In FIG. 7, surface 182 of outer ring 180 is shown as a ribbed surface for engaging a ribbed surface of the drive belt 211. However, it is within the scope of the present invention for the surface 182 of the outer ring 180 to be flat so as to engage a flat actuator or drive belt, or to have any other suitable shape for engaging a drive belt. Likewise, while pulleys 110 and 111 have been illustrated in FIGS. 3 and 7, respectively, as having a flat surface for engaging actuator or drive belt 210, it is within the scope of the present invention for pulleys 110, 111 to be provided with a flat, ribbed or other suitably shaped surface for engaging a flat, ribbed or other suitably shaped actuator or drive belt.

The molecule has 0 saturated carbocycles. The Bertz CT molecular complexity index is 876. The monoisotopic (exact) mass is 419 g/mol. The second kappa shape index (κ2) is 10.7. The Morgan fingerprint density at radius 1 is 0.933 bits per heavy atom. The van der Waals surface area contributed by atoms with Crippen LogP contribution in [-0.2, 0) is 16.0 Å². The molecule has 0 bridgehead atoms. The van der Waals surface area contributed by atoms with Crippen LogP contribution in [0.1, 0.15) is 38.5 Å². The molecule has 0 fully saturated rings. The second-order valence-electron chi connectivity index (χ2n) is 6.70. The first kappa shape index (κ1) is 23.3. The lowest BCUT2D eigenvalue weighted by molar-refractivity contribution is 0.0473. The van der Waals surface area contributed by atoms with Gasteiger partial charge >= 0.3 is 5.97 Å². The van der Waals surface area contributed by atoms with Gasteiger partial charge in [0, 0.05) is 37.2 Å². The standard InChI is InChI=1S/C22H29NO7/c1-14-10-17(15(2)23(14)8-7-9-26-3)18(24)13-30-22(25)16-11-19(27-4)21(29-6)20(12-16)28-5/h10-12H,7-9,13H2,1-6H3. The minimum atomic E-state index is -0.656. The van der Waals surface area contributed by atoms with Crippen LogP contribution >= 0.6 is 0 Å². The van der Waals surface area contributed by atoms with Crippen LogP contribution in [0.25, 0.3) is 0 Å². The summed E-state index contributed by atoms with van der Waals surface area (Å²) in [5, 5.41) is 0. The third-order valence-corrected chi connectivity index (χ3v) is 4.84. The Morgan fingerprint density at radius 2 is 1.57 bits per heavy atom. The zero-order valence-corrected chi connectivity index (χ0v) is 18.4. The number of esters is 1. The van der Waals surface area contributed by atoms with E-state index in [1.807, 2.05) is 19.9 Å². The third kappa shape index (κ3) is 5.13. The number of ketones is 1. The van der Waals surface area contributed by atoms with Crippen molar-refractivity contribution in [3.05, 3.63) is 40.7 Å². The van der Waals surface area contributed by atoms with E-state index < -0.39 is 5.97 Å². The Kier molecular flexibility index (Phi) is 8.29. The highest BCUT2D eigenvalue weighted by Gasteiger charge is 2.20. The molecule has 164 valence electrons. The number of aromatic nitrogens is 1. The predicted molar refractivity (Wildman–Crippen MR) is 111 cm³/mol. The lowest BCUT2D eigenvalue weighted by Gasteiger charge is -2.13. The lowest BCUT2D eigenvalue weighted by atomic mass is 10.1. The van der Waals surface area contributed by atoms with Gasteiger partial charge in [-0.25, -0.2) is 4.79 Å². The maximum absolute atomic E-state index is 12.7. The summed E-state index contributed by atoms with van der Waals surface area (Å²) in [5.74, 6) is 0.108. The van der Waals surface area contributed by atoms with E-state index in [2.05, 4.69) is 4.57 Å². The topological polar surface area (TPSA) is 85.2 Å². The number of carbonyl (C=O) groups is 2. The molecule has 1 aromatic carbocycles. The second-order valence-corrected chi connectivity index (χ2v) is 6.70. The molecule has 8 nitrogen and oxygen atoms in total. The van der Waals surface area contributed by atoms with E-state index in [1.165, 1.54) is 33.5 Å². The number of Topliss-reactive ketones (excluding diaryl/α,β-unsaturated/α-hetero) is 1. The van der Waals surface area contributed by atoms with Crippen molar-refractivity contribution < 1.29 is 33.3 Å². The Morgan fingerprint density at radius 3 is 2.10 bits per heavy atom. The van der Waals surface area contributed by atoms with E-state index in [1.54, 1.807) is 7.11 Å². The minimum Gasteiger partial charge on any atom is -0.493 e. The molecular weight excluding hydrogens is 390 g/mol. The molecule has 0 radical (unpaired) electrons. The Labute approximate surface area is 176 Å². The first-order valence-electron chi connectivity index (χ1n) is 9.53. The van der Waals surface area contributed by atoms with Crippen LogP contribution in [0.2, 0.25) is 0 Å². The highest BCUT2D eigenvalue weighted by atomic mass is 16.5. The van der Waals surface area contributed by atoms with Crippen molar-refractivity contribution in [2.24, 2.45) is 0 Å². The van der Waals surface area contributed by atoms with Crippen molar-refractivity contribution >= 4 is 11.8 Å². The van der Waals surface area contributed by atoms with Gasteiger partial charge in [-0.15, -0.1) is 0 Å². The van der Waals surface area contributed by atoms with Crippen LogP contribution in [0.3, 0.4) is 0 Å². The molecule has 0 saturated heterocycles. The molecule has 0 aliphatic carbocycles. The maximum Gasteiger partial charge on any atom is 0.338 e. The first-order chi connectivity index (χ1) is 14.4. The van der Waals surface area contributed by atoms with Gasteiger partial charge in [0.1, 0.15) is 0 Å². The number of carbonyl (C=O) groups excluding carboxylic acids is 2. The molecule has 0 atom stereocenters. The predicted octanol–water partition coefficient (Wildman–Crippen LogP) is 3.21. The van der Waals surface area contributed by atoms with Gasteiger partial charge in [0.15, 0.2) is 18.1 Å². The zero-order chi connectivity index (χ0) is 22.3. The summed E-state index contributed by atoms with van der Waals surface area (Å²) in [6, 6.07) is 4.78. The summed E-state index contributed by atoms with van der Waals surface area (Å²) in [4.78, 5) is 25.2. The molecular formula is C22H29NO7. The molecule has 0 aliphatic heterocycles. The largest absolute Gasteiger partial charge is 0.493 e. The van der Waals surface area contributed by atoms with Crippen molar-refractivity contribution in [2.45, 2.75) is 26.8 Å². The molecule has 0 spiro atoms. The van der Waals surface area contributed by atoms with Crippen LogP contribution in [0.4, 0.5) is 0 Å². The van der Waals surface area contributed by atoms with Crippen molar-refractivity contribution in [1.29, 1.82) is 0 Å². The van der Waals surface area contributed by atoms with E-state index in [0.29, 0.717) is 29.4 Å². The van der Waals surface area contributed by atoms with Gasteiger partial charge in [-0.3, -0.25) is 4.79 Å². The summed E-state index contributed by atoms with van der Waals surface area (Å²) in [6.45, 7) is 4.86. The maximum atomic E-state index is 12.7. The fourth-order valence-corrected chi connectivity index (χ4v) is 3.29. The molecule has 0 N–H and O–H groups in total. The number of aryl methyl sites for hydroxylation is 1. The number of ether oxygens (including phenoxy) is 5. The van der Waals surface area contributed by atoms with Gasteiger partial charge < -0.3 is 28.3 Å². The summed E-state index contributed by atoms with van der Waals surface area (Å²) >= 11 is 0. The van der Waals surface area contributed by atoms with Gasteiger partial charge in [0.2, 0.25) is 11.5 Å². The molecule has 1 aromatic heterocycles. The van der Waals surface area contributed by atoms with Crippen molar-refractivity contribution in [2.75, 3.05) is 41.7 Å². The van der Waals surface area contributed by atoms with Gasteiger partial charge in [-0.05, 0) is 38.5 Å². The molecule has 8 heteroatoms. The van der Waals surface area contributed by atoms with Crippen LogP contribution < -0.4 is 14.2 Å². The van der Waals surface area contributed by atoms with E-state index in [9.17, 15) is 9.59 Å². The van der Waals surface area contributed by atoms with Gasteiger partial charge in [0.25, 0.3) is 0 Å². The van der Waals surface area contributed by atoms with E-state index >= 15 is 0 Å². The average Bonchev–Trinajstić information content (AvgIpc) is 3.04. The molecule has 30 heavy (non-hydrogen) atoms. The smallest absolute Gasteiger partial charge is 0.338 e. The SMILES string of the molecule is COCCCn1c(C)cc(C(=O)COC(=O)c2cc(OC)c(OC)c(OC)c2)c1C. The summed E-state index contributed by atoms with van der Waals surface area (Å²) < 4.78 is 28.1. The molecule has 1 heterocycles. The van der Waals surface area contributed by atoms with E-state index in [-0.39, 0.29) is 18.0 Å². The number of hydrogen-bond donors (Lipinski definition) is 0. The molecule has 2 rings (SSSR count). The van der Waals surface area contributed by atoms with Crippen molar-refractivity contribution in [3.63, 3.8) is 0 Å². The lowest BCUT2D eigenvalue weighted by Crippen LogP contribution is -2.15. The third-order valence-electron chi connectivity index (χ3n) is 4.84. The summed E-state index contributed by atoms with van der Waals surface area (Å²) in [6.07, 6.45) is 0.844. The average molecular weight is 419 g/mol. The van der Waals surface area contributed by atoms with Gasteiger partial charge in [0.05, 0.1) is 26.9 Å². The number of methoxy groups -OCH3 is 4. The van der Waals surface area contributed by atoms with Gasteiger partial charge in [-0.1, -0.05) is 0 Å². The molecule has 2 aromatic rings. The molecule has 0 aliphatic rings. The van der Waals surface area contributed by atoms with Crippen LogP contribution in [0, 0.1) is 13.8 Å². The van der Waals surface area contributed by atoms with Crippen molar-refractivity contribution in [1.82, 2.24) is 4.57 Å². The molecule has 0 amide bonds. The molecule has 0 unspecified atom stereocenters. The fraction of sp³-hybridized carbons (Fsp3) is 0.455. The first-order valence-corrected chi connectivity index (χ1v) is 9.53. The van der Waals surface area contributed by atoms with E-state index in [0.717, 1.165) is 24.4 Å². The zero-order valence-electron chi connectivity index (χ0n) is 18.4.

While the present invention has been described with reference to certain illustrative embodiments, one of ordinary skill in the art will recognize, that additions, deletions, substitutions and improvements can be made while remaining within the scope and spirit of the invention as defined by the appended claims.